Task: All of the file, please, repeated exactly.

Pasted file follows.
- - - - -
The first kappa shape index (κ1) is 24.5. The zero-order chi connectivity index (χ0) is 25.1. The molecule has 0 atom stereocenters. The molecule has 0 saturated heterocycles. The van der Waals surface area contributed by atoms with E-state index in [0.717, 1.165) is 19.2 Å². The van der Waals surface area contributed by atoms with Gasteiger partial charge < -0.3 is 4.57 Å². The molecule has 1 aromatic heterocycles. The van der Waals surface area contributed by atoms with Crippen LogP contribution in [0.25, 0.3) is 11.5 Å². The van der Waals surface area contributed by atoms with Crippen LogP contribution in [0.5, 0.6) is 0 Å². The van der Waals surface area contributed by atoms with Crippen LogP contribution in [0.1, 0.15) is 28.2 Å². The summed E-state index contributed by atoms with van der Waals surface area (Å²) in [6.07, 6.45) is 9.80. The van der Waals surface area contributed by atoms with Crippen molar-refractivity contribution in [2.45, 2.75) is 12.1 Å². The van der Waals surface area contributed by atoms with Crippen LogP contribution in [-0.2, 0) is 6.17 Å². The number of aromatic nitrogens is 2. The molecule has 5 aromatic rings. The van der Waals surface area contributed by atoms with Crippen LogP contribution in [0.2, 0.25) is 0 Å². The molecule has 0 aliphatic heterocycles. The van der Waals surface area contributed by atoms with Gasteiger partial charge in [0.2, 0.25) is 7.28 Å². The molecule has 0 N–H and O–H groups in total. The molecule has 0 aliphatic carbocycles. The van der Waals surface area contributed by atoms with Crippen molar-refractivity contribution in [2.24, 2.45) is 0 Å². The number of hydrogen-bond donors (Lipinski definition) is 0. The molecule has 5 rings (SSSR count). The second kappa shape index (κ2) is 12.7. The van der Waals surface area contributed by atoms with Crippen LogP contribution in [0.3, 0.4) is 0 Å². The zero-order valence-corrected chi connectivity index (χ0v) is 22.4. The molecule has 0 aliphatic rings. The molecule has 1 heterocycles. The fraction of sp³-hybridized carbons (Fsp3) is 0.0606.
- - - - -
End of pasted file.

The first kappa shape index (κ1) is 24.5. The zero-order chi connectivity index (χ0) is 25.1. The molecule has 0 atom stereocenters. The molecule has 0 saturated heterocycles. The van der Waals surface area contributed by atoms with E-state index in [0.717, 1.165) is 19.2 Å². The van der Waals surface area contributed by atoms with Gasteiger partial charge < -0.3 is 4.57 Å². The molecule has 1 aromatic heterocycles. The van der Waals surface area contributed by atoms with Crippen LogP contribution in [0.25, 0.3) is 11.5 Å². The van der Waals surface area contributed by atoms with Crippen LogP contribution in [0.5, 0.6) is 0 Å². The van der Waals surface area contributed by atoms with Crippen LogP contribution in [0.1, 0.15) is 28.2 Å². The summed E-state index contributed by atoms with van der Waals surface area (Å²) in [6.07, 6.45) is 9.80. The van der Waals surface area contributed by atoms with Crippen molar-refractivity contribution in [2.45, 2.75) is 12.1 Å². The van der Waals surface area contributed by atoms with Crippen LogP contribution in [-0.2, 0) is 6.17 Å². The number of aromatic nitrogens is 2. The molecule has 5 aromatic rings. The van der Waals surface area contributed by atoms with Crippen LogP contribution in [0.2, 0.25) is 0 Å². The molecule has 0 aliphatic heterocycles. The van der Waals surface area contributed by atoms with Gasteiger partial charge in [0.2, 0.25) is 7.28 Å². The molecule has 0 N–H and O–H groups in total. The molecule has 0 aliphatic carbocycles. The van der Waals surface area contributed by atoms with Crippen molar-refractivity contribution in [2.24, 2.45) is 0 Å². The number of hydrogen-bond donors (Lipinski definition) is 0. The molecule has 5 rings (SSSR count). The second kappa shape index (κ2) is 12.7. The van der Waals surface area contributed by atoms with Crippen LogP contribution in [0.3, 0.4) is 0 Å². The zero-order valence-corrected chi connectivity index (χ0v) is 22.4. The molecule has 0 aliphatic rings. The molecule has 1 heterocycles. The fraction of sp³-hybridized carbons (Fsp3) is 0.0606.